Thursday, June 7, 2012

Bakersfield home values drop slightly, supply still low

Bakersfield home values drop slightly, supply still low:
The median sale price of an existing single-family home in the Bakersfield area in May was $137,000, down 5.6 percent from April but up 1.4 percent from May 2011.
That's according to the Preliminary Crabtree Report, a monthly guage of the local housing market prepared by Gary Crabtree of Affiliated Appraisers.

Monday, June 4, 2012 | Printer-friendly article page | Printer-friendly article page

June 3, 2012

Inland Empire apartment renting gets pricier

Mike Perrault
The Desert Sun

Rents are rising throughout the Inland Empire.
Apartment dwellers in the region paid about $20 more monthly during the first quarter compared with a year ago and $50 more than two years ago, a new report shows.
The average apartment rent in Riverside and San Bernardino counties rose 1.8 percent year-over-year to $1,102, Novato-based research firm RealFacts reported.
The quarterly report shows rents vary widely by city, with the average rent at $745 in Indio, $822 in Palm Springs and $1,116 in Palm Desert.
The average rent throughout California — which had a 4.9 percent vacancy rate — was $1,470.
In cities such as San Luis Obispo, San Jose and San Francisco, where the economic recovery has been more robust, year-over-year rent increases are considerably higher.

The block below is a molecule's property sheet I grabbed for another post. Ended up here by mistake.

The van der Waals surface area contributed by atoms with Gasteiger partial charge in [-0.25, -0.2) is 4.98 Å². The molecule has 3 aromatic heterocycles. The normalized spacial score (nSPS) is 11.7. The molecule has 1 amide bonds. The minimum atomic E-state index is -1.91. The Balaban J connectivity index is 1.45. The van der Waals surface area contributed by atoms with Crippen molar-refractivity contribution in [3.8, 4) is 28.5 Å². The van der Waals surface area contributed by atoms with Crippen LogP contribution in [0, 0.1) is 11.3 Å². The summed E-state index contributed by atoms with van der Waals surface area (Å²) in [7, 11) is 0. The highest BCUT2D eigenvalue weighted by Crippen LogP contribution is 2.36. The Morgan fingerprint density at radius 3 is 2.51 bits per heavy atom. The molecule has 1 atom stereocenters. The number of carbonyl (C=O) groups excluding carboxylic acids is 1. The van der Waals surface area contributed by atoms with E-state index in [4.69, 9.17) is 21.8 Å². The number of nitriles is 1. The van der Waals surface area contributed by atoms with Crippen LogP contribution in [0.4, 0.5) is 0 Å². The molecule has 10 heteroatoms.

The average asking rent in San Luis Obispo rose 26.2 percent, 12.5 percent in San Jose and 10.5 percent in San Francisco, RealFacts reported.
An apartment in the inland region costs about $520 a month less than in Los Angeles or Orange counties, and $300 less than in San Diego County, RealFacts reported.
Helene Villanueva shared $1,400 rent at an apartment in Tustin, but when she moved to the Coachella Valley, she was able to slash the rent to about $900 for a two-bedroom, two-bath apartment in Indio.
“It took some searching because some complexes didn't have what we were looking for,” Villanueva said.
Still, more renters in places such as the Coachella Valley, Hemet and the High Desert who work in Los Angeles and Orange counties or the western edge of the Inland Empire are moving to apartments closer to their jobs, said Alex Garcia, senior vice president of investments for Marcus & Millichap Real Estate Investment Services.
“With gas prices increasing so much, people do an analysis and see that their cost of gas has gone up $200 to get to work,” Garcia said. “They say, ‘I'd rather pay $200 more on an apartment, save wear and tear on my car, have less time in traffic and improve the quality of my life.”
Apartment demand has been high enough that owners have cut the average leasing incentive to about 19 days of free rent, he said.
Apartment operators in the inland region have seen a 4.4 percent average increase in revenue over the past year, Marcus & Millichap analysts said.
Apartment managers and commercial real estate analysts said two of the factors that are keeping rents strong are low vacancy rates and the fact that few new apartments are being built.
David Peters, manager of the 78-unit San Jacinto Racquet Club Apartments in Palm Springs, only recently had a vacancy after being at 100 percent occupancy for months.